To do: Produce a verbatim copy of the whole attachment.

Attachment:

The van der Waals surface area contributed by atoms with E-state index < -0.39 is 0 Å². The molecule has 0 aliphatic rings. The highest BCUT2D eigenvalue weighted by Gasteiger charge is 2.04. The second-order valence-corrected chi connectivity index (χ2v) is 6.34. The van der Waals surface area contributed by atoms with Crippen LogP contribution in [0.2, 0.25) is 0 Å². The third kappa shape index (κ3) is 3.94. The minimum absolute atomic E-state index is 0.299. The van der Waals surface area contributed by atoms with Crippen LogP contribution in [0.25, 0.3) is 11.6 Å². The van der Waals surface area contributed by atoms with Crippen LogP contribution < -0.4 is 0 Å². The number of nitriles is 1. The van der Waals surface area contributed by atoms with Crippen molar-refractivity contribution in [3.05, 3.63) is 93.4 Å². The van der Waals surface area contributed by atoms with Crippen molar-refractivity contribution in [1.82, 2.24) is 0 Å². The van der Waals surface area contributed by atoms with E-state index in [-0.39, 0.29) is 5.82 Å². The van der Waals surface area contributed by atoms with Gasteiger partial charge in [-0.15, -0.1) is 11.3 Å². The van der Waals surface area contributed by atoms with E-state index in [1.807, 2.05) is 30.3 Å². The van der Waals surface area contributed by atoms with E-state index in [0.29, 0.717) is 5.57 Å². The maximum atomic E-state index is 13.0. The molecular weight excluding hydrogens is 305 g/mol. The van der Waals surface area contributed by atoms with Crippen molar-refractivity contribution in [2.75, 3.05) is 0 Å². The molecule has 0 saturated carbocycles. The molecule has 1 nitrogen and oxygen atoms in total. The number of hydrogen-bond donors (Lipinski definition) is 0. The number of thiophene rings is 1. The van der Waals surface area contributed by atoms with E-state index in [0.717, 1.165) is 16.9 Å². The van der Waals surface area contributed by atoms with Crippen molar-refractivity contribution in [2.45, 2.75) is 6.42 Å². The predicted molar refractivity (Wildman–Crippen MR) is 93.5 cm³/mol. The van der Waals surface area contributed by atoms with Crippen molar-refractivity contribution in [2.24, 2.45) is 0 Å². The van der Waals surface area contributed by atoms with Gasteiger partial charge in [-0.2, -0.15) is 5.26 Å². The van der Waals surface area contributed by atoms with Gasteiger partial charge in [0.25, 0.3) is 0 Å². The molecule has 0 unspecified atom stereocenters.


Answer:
The van der Waals surface area contributed by atoms with E-state index < -0.39 is 0 Å². The molecule has 0 aliphatic rings. The highest BCUT2D eigenvalue weighted by Gasteiger charge is 2.04. The second-order valence-corrected chi connectivity index (χ2v) is 6.34. The van der Waals surface area contributed by atoms with Crippen LogP contribution in [0.2, 0.25) is 0 Å². The third kappa shape index (κ3) is 3.94. The minimum absolute atomic E-state index is 0.299. The van der Waals surface area contributed by atoms with Crippen LogP contribution in [0.25, 0.3) is 11.6 Å². The van der Waals surface area contributed by atoms with Crippen LogP contribution < -0.4 is 0 Å². The number of nitriles is 1. The van der Waals surface area contributed by atoms with Crippen molar-refractivity contribution in [3.05, 3.63) is 93.4 Å². The van der Waals surface area contributed by atoms with Crippen molar-refractivity contribution in [1.82, 2.24) is 0 Å². The van der Waals surface area contributed by atoms with E-state index in [-0.39, 0.29) is 5.82 Å². The van der Waals surface area contributed by atoms with Gasteiger partial charge in [-0.15, -0.1) is 11.3 Å². The van der Waals surface area contributed by atoms with E-state index in [1.807, 2.05) is 30.3 Å². The van der Waals surface area contributed by atoms with E-state index in [0.29, 0.717) is 5.57 Å². The maximum atomic E-state index is 13.0. The molecular weight excluding hydrogens is 305 g/mol. The van der Waals surface area contributed by atoms with Crippen molar-refractivity contribution in [2.75, 3.05) is 0 Å². The molecule has 0 saturated carbocycles. The molecule has 1 nitrogen and oxygen atoms in total. The number of hydrogen-bond donors (Lipinski definition) is 0. The number of thiophene rings is 1. The van der Waals surface area contributed by atoms with E-state index in [0.717, 1.165) is 16.9 Å². The van der Waals surface area contributed by atoms with Crippen molar-refractivity contribution in [2.45, 2.75) is 6.42 Å². The predicted molar refractivity (Wildman–Crippen MR) is 93.5 cm³/mol. The van der Waals surface area contributed by atoms with Crippen molar-refractivity contribution in [2.24, 2.45) is 0 Å². The van der Waals surface area contributed by atoms with Gasteiger partial charge in [-0.2, -0.15) is 5.26 Å². The van der Waals surface area contributed by atoms with Gasteiger partial charge in [0.25, 0.3) is 0 Å². The molecule has 0 unspecified atom stereocenters.